Pearl Bailey in Hello, Dolly!
Perhaps my mum knew more about me than I thought. One day she announced it would be a good idea to take me to watch a musical show instead of another ballet. Not even a teenager yet, I vividly remember being dragged ‘pushing and screaming’ into attending my first professional musical.
At the time I thought this was a horrifically boring idea, since musicals would likely not be adorned with hot men in tights leaping about, but of course I had no choice…
In advance celebration of Australia Day, the embassy had coordinated for us to attend the Kennedy Center to see Pearl Bailey in HELLO, DOLLY! The director of the Kennedy Center, Martin Feinstein, kindly organized for us to sit in the “Presidential Box” in the magnificent Opera Theatre at the Kennedy Centre, Washington D.C.
Off we went to the theatre. BUT, it was apparently halfway through the stirring Jerry Herman overture of HELLO, DOLLY! that I was seen leaning forward in my seat with my arms perched on the box railing listening intently while taking in the temple that was the interior of the Opera Theatre.
It Only Takes a Moment
From the moment of the reveal of Dolly Gallagher Levi at the train station I became enthralled by the uplifting songs, movement, costumes and scenery — it was a revolutionary, fantastical and wonderland experience for me.
Even without men leaping in tights, it was astonishing and all-encompassing thrilling. By the end of the show, I wanted more.
After the curtain call vaudeville show, we were escorted backstage by director of the Kennedy Center, to meet Miss Bailey and co-star Mr. Daniels.
As we walked backstage towards the dressing rooms after the show, we passed the various scenery on stage that I had seen in the show. From the upstage side (the rear of the stage), I was fascinated looking at the “Harmonia Gardens” set pieces which were actually just wood and canvas and only an inch thick, yet 30 minutes before, I thought it all was massively real.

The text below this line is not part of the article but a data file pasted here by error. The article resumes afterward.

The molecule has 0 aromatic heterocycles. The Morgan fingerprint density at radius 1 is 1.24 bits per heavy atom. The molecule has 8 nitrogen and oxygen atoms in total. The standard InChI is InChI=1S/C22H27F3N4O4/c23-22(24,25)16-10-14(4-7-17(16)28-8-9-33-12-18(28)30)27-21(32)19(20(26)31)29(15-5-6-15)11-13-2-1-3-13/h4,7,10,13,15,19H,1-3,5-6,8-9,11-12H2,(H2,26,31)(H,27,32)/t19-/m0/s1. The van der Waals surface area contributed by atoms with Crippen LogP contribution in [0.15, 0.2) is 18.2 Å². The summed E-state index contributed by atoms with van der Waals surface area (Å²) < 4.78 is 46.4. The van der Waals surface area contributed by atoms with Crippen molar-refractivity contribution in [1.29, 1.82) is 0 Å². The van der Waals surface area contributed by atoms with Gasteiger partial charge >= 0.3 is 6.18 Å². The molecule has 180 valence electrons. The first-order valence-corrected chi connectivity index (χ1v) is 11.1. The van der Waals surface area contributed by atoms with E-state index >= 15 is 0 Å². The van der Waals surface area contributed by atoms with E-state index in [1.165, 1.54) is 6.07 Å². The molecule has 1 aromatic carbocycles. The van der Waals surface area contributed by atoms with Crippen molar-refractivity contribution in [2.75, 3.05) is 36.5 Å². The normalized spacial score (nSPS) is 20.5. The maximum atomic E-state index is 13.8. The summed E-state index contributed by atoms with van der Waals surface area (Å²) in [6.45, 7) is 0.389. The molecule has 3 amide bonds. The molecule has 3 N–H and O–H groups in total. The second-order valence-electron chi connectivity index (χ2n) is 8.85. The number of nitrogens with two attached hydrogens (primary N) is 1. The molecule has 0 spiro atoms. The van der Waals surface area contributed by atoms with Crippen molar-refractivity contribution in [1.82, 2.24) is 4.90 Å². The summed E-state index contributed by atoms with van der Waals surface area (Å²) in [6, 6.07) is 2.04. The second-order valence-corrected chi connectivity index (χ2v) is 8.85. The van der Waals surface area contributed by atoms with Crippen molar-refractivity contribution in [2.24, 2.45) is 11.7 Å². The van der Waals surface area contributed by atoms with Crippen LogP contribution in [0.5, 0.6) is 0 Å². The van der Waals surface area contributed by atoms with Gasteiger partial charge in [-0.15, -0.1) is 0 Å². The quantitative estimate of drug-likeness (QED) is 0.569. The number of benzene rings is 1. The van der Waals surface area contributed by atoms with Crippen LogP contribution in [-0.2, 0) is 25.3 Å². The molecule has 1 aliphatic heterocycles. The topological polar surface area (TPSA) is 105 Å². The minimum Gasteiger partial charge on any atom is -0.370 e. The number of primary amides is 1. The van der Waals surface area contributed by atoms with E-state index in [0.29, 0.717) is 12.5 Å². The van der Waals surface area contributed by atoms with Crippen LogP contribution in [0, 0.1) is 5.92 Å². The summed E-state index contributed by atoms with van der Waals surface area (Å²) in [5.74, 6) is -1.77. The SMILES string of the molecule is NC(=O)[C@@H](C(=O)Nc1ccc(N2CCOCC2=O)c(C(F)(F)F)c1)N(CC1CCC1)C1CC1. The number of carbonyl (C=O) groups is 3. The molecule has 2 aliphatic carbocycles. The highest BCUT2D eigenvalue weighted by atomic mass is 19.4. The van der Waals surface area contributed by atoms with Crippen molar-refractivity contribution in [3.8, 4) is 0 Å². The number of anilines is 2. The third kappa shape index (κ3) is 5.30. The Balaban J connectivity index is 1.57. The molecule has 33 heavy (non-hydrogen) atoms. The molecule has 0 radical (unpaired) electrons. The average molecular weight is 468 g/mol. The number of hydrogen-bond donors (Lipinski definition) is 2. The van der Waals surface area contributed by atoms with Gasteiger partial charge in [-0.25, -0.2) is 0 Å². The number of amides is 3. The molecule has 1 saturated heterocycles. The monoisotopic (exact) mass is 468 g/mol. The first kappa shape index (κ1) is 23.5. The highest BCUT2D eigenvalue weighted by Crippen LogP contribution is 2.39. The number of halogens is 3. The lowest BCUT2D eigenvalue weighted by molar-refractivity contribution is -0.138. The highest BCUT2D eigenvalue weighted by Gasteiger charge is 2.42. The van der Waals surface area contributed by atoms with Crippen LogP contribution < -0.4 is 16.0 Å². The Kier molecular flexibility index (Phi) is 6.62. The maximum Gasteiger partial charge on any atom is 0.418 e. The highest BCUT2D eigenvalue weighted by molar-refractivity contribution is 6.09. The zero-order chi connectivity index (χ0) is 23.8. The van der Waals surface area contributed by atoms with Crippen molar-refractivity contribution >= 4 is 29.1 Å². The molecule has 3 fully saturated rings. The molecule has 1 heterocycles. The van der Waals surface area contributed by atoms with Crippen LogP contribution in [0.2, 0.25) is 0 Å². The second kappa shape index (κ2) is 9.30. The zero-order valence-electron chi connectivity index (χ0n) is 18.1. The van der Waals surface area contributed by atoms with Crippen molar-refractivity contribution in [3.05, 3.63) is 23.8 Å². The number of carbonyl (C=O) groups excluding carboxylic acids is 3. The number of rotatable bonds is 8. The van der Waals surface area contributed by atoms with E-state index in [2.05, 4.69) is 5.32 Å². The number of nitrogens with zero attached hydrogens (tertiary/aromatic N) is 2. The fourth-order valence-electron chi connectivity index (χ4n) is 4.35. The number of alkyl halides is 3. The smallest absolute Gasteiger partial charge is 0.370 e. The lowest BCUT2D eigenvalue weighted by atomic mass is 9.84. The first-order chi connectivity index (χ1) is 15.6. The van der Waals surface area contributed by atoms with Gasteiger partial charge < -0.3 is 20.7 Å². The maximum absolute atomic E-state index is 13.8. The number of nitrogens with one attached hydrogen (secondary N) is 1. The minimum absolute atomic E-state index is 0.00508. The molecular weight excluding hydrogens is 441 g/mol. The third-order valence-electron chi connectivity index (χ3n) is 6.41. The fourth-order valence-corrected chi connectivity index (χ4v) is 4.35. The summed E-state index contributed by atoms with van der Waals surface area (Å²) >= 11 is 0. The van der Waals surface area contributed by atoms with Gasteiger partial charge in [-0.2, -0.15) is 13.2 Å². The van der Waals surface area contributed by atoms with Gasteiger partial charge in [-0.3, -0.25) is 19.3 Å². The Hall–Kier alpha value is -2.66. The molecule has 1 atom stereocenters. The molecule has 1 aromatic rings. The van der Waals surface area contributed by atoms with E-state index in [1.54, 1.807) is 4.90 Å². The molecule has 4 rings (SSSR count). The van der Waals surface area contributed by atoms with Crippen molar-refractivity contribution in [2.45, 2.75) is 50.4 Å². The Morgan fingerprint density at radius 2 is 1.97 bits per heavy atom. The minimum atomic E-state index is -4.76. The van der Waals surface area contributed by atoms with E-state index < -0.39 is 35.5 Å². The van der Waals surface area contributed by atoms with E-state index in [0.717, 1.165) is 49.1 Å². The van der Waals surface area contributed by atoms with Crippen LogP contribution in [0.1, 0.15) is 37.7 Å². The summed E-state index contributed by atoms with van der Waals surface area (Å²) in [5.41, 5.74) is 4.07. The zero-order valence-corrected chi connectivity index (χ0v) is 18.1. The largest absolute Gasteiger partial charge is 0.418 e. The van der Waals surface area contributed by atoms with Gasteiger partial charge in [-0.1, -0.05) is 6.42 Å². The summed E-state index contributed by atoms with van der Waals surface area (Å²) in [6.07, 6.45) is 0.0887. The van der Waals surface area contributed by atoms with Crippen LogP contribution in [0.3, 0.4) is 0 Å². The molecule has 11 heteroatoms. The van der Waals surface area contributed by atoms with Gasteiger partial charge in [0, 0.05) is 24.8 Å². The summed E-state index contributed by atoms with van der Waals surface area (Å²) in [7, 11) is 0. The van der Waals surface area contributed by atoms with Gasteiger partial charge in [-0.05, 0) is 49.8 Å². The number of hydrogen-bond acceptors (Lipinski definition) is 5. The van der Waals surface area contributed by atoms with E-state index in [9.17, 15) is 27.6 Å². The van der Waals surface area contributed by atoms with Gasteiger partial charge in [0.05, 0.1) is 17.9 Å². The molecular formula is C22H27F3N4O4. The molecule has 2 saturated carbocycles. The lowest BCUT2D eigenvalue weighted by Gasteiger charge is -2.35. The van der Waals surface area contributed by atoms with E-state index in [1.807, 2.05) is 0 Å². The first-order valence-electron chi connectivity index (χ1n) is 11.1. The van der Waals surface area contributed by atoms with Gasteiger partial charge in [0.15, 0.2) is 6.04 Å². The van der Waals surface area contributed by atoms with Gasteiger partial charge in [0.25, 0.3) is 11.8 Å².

I think it was at this very moment that the magic and excitement of live theatre determined my life’s path.
Thank-you Jerry Herman, Michael Stewart, Pearl Bailey, Martin Feinstein and whomever designed those sets!
In later life, I went on to work on Hello, Dolly! productions for the Queensland Theatre Company in Australia and the tour of HELLO, DOLLY! starring Carol Channing in her final revival in the mid-1990’s. I also enjoyed a friendship with dinners and copious drinks at his Hollywood Hills and Florida homes with composer Jerry Herman since the ’90’s as I evolved into his male (and my female) alter ego Auntie Mame.
Thanks to my mothers memoirs, the flashback of long-ago events are preserved via an extract:
As part of Max’s farewell festivities as outgoing Australian Defense Attache, and in advance celebration of Australia Day, the embassy had coordinated for us to attend the Kennedy Center to see Pearl Bailey in “Hello, Dolly!”. The director of the Kennedy Center, Martin Feinstein, kindly organized for us to sit in the “Presidential Box” in the magnificent Opera Theatre.
It was a long show and when it was over Pearl Bailey and Billy Daniels, the male lead, gave a vaudeville show for about half an hour. After the performance we were invited back to her dressing room to meet her, and Mr. Feinstein escorted us backstage. Toby was intrigued at the backstage areas of the theatre, and was difficult to get him to continue to the dressing room. Pearl Bailey has the most marvelous and exciting personality and spent a long time chatting with us, particularly with Toby who sat on her lap for a long time, whom she seemed to adore.
As we left backstage, Mr. Feinstein gave us a quick tour of the Eisenhower and Concert Halls too — a magnificent facility, with a regal hall of flags at its entry with flags of all states of the USA. The highlight however is a huge craggy, rough-textured, 8-foot-high, 3,000-pound Bronze sculpture of President Kennedy’s head by the artist Robert Berks in the centre of the grand foyer. Mr. Feinstein told us a fascinating story about how the artist made the sculpture in Italy, and then flew to Washington with it on an old bullet-hole ridden airplane from the Pakistani air force. During its flight, the aircraft was hit 3 times by lightning bolts as it flew through a thunderstorm over the Atlantic.